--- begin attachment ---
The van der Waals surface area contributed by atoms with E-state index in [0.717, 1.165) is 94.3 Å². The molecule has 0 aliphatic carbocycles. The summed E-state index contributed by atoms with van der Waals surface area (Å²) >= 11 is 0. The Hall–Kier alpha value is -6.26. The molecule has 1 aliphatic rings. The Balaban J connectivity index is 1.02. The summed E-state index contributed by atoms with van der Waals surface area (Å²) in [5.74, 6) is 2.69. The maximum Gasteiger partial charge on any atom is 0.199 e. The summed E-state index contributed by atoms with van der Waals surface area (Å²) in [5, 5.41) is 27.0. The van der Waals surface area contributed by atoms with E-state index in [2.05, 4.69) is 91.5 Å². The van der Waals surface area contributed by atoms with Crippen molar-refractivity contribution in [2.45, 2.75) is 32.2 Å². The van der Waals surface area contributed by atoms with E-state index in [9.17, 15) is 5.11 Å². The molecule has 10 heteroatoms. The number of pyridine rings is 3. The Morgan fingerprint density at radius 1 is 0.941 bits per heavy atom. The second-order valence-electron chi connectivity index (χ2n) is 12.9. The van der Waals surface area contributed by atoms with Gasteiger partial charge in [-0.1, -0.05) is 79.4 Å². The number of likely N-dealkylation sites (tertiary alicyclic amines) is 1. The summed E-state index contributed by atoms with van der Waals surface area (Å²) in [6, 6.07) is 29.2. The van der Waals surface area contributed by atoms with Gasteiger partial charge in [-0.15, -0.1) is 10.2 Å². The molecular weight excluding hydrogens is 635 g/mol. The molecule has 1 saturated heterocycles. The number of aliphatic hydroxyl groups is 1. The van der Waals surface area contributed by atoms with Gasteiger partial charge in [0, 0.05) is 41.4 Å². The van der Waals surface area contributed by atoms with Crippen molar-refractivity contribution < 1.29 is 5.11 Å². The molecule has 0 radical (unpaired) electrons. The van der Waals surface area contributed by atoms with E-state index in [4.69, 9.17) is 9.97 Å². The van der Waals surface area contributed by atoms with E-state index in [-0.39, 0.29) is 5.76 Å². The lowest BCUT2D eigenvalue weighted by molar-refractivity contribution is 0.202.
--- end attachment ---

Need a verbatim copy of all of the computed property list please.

The van der Waals surface area contributed by atoms with E-state index in [0.717, 1.165) is 94.3 Å². The molecule has 0 aliphatic carbocycles. The summed E-state index contributed by atoms with van der Waals surface area (Å²) >= 11 is 0. The Hall–Kier alpha value is -6.26. The molecule has 1 aliphatic rings. The Balaban J connectivity index is 1.02. The summed E-state index contributed by atoms with van der Waals surface area (Å²) in [5.74, 6) is 2.69. The maximum Gasteiger partial charge on any atom is 0.199 e. The summed E-state index contributed by atoms with van der Waals surface area (Å²) in [5, 5.41) is 27.0. The van der Waals surface area contributed by atoms with E-state index in [2.05, 4.69) is 91.5 Å². The van der Waals surface area contributed by atoms with Crippen molar-refractivity contribution in [2.45, 2.75) is 32.2 Å². The van der Waals surface area contributed by atoms with E-state index in [9.17, 15) is 5.11 Å². The molecule has 10 heteroatoms. The number of pyridine rings is 3. The Morgan fingerprint density at radius 1 is 0.941 bits per heavy atom. The second-order valence-electron chi connectivity index (χ2n) is 12.9. The van der Waals surface area contributed by atoms with Gasteiger partial charge in [-0.1, -0.05) is 79.4 Å². The number of likely N-dealkylation sites (tertiary alicyclic amines) is 1. The summed E-state index contributed by atoms with van der Waals surface area (Å²) in [6, 6.07) is 29.2. The van der Waals surface area contributed by atoms with Gasteiger partial charge in [-0.15, -0.1) is 10.2 Å². The molecular weight excluding hydrogens is 635 g/mol. The molecule has 1 saturated heterocycles. The number of aliphatic hydroxyl groups is 1. The van der Waals surface area contributed by atoms with Gasteiger partial charge in [0, 0.05) is 41.4 Å². The van der Waals surface area contributed by atoms with Crippen molar-refractivity contribution < 1.29 is 5.11 Å². The molecule has 0 radical (unpaired) electrons. The van der Waals surface area contributed by atoms with E-state index in [4.69, 9.17) is 9.97 Å². The van der Waals surface area contributed by atoms with E-state index in [-0.39, 0.29) is 5.76 Å². The lowest BCUT2D eigenvalue weighted by molar-refractivity contribution is 0.202.